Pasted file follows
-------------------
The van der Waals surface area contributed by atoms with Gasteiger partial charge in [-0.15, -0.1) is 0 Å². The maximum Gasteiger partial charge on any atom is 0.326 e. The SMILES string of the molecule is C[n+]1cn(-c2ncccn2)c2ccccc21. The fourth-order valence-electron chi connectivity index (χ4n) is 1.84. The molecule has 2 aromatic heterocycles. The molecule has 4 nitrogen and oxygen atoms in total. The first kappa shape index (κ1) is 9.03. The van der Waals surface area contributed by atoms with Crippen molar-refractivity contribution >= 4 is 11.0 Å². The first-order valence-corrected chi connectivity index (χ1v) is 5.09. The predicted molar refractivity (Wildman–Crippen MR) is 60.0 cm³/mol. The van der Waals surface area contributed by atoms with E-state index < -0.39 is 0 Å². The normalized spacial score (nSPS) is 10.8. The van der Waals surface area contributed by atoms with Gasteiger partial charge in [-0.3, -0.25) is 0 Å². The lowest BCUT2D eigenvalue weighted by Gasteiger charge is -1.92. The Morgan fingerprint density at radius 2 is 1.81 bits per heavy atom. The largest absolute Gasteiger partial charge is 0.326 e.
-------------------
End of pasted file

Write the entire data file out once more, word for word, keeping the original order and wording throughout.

The van der Waals surface area contributed by atoms with Gasteiger partial charge in [-0.15, -0.1) is 0 Å². The maximum Gasteiger partial charge on any atom is 0.326 e. The SMILES string of the molecule is C[n+]1cn(-c2ncccn2)c2ccccc21. The fourth-order valence-electron chi connectivity index (χ4n) is 1.84. The molecule has 2 aromatic heterocycles. The molecule has 4 nitrogen and oxygen atoms in total. The first kappa shape index (κ1) is 9.03. The van der Waals surface area contributed by atoms with Crippen molar-refractivity contribution >= 4 is 11.0 Å². The first-order valence-corrected chi connectivity index (χ1v) is 5.09. The predicted molar refractivity (Wildman–Crippen MR) is 60.0 cm³/mol. The van der Waals surface area contributed by atoms with E-state index < -0.39 is 0 Å². The normalized spacial score (nSPS) is 10.8. The van der Waals surface area contributed by atoms with Gasteiger partial charge in [-0.3, -0.25) is 0 Å². The lowest BCUT2D eigenvalue weighted by Gasteiger charge is -1.92. The Morgan fingerprint density at radius 2 is 1.81 bits per heavy atom. The largest absolute Gasteiger partial charge is 0.326 e.